- If, at the time of the offense, there was a temporary or permanent restraining order, injunction, or condition of bond, probation, or parole or any other court order in effect against such person prohibiting the behavior described in paragraph (b) of subsection (4) of this section, such person commits a class 4 felony. In addition, when a violation under subsection (4) of this section is committed in connection with a violation of a court order, including but not limited to any restraining order or any order that sets forth the conditions of a bond, any sentence imposed for such violation pursuant to this subsection (5) shall run consecutively and not concurrently with any sentence imposed pursuant to section contempt proceeding for violation of the court order. Nothing in this paragraph (b) shall be construed to alter or diminish the inherent authority of the court to enforce its orders through civil or criminal contempt proceedings; however, before a criminal contempt proceeding is heard before the court, notice of the proceedings shall be provided to the district attorney for the district of the court where the proceedings are to be heard and the district attorney for the district of the court where the alleged act of criminal contempt occurred. The district attorney for either district shall be allowed to appear and argue for the imposition of contempt sanctions.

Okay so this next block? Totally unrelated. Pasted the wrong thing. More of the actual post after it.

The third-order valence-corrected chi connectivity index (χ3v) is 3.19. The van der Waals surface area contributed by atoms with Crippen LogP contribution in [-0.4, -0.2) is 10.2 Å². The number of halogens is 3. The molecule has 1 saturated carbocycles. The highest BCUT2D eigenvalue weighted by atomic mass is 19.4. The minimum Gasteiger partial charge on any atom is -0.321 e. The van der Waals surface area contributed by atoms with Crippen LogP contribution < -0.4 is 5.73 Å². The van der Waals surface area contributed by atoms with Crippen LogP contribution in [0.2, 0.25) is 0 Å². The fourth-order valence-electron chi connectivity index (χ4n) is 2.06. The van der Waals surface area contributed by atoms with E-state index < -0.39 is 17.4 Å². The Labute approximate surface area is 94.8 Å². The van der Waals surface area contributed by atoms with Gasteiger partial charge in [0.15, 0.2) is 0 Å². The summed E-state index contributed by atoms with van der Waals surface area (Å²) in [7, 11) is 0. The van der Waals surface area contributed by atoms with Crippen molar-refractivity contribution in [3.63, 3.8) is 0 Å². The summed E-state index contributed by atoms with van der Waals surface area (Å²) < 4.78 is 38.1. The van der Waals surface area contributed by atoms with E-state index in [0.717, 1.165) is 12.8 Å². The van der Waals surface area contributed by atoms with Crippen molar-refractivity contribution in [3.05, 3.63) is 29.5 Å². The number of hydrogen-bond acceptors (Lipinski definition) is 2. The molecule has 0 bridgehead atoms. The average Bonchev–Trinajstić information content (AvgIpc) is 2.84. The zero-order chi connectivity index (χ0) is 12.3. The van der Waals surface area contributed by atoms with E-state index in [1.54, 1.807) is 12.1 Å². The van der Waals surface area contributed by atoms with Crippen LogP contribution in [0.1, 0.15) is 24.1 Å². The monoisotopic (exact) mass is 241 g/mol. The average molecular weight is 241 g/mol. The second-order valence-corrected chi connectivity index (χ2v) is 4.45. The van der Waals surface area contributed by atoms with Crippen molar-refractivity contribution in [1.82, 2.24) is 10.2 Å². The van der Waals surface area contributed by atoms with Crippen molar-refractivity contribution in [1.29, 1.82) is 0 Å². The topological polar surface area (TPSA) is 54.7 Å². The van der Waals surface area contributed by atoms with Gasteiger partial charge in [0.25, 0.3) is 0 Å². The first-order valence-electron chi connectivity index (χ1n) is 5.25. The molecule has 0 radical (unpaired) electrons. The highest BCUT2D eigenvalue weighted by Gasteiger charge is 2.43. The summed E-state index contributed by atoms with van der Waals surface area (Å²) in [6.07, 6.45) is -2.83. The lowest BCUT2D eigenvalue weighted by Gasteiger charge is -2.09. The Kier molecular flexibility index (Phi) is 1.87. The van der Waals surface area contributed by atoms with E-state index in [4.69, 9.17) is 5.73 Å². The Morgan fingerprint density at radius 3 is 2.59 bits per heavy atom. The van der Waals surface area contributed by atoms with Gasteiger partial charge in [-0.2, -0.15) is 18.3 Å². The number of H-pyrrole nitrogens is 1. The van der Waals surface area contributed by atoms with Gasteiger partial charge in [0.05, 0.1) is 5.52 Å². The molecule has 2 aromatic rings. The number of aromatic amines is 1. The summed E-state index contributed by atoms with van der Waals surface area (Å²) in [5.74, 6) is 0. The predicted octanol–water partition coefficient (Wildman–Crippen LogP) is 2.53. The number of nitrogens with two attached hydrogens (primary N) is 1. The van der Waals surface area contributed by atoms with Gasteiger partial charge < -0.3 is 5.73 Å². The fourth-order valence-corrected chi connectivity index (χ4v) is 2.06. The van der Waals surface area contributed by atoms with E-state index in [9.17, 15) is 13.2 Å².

- A peace officer shall have a duty to respond as soon as reasonably possible to a report of stalking and to cooperate with the alleged victim in investigating such report.